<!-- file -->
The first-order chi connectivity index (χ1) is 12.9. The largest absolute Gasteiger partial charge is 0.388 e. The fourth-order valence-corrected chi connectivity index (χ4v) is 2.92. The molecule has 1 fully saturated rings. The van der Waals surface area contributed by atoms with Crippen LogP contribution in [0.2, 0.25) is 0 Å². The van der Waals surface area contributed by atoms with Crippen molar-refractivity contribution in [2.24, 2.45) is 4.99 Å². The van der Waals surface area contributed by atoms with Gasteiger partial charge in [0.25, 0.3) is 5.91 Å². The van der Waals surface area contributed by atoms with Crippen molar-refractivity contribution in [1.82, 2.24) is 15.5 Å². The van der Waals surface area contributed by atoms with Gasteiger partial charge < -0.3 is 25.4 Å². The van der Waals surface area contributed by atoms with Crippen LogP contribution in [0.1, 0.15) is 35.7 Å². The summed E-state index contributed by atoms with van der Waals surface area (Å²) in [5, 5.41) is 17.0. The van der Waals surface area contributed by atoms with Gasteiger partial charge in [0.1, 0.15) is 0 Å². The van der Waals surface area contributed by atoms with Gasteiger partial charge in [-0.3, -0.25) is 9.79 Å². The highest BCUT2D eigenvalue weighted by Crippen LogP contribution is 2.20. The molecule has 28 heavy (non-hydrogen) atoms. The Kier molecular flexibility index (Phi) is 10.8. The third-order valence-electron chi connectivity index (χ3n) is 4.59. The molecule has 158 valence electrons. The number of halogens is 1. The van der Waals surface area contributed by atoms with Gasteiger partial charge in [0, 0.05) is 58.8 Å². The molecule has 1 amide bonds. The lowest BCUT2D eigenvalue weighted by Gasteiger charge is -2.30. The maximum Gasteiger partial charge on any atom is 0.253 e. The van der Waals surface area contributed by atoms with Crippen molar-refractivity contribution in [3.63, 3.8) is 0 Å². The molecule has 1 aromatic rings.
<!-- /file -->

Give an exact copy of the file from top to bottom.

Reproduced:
The first-order chi connectivity index (χ1) is 12.9. The largest absolute Gasteiger partial charge is 0.388 e. The fourth-order valence-corrected chi connectivity index (χ4v) is 2.92. The molecule has 1 fully saturated rings. The van der Waals surface area contributed by atoms with Crippen LogP contribution in [0.2, 0.25) is 0 Å². The van der Waals surface area contributed by atoms with Crippen molar-refractivity contribution in [2.24, 2.45) is 4.99 Å². The van der Waals surface area contributed by atoms with Gasteiger partial charge in [0.25, 0.3) is 5.91 Å². The van der Waals surface area contributed by atoms with Crippen molar-refractivity contribution in [1.82, 2.24) is 15.5 Å². The van der Waals surface area contributed by atoms with Gasteiger partial charge < -0.3 is 25.4 Å². The van der Waals surface area contributed by atoms with Crippen LogP contribution in [0.1, 0.15) is 35.7 Å². The summed E-state index contributed by atoms with van der Waals surface area (Å²) in [5, 5.41) is 17.0. The van der Waals surface area contributed by atoms with Gasteiger partial charge in [0.1, 0.15) is 0 Å². The van der Waals surface area contributed by atoms with Gasteiger partial charge in [-0.3, -0.25) is 9.79 Å². The highest BCUT2D eigenvalue weighted by Crippen LogP contribution is 2.20. The molecule has 28 heavy (non-hydrogen) atoms. The Kier molecular flexibility index (Phi) is 10.8. The third-order valence-electron chi connectivity index (χ3n) is 4.59. The molecule has 158 valence electrons. The number of halogens is 1. The van der Waals surface area contributed by atoms with Gasteiger partial charge in [0, 0.05) is 58.8 Å². The molecule has 1 amide bonds. The lowest BCUT2D eigenvalue weighted by Gasteiger charge is -2.30. The maximum Gasteiger partial charge on any atom is 0.253 e. The van der Waals surface area contributed by atoms with Crippen molar-refractivity contribution in [3.63, 3.8) is 0 Å². The molecule has 1 aromatic rings.